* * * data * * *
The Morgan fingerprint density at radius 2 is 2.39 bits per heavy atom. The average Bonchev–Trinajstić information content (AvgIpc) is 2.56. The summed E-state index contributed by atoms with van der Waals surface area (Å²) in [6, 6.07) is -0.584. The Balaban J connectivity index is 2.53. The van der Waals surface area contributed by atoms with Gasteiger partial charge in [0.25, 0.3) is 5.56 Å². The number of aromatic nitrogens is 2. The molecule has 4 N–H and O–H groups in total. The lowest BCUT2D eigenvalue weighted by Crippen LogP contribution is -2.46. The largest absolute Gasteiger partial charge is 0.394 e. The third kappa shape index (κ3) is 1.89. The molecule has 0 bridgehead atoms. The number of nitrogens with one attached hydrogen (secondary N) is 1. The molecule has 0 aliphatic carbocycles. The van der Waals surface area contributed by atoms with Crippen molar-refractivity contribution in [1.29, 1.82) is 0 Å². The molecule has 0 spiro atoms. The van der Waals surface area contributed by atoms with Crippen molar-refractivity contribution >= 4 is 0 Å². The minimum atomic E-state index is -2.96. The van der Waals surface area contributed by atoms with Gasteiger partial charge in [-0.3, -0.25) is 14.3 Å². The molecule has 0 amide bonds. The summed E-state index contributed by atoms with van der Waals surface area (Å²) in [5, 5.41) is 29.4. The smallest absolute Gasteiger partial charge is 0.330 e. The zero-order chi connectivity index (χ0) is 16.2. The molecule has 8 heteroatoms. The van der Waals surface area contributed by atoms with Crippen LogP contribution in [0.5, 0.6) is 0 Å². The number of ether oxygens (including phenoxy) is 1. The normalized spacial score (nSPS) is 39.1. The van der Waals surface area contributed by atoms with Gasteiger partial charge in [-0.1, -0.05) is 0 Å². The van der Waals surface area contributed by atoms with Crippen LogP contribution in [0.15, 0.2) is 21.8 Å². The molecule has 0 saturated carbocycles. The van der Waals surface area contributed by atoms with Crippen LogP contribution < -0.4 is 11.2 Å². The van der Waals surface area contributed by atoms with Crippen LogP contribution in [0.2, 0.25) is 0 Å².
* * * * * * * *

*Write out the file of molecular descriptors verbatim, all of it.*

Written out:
The Morgan fingerprint density at radius 2 is 2.39 bits per heavy atom. The average Bonchev–Trinajstić information content (AvgIpc) is 2.56. The summed E-state index contributed by atoms with van der Waals surface area (Å²) in [6, 6.07) is -0.584. The Balaban J connectivity index is 2.53. The van der Waals surface area contributed by atoms with Gasteiger partial charge in [0.25, 0.3) is 5.56 Å². The number of aromatic nitrogens is 2. The molecule has 4 N–H and O–H groups in total. The lowest BCUT2D eigenvalue weighted by Crippen LogP contribution is -2.46. The largest absolute Gasteiger partial charge is 0.394 e. The third kappa shape index (κ3) is 1.89. The molecule has 0 bridgehead atoms. The number of nitrogens with one attached hydrogen (secondary N) is 1. The molecule has 0 aliphatic carbocycles. The van der Waals surface area contributed by atoms with Crippen molar-refractivity contribution in [1.29, 1.82) is 0 Å². The molecule has 0 spiro atoms. The van der Waals surface area contributed by atoms with Crippen molar-refractivity contribution >= 4 is 0 Å². The minimum atomic E-state index is -2.96. The van der Waals surface area contributed by atoms with Gasteiger partial charge in [-0.3, -0.25) is 14.3 Å². The molecule has 0 amide bonds. The summed E-state index contributed by atoms with van der Waals surface area (Å²) in [5, 5.41) is 29.4. The smallest absolute Gasteiger partial charge is 0.330 e. The zero-order chi connectivity index (χ0) is 16.2. The molecule has 8 heteroatoms. The van der Waals surface area contributed by atoms with Crippen LogP contribution in [0.5, 0.6) is 0 Å². The number of ether oxygens (including phenoxy) is 1. The normalized spacial score (nSPS) is 39.1. The van der Waals surface area contributed by atoms with Gasteiger partial charge in [-0.1, -0.05) is 0 Å². The van der Waals surface area contributed by atoms with Crippen LogP contribution in [0.15, 0.2) is 21.8 Å². The molecule has 0 saturated carbocycles. The van der Waals surface area contributed by atoms with Crippen LogP contribution < -0.4 is 11.2 Å². The van der Waals surface area contributed by atoms with Crippen LogP contribution in [0.2, 0.25) is 0 Å².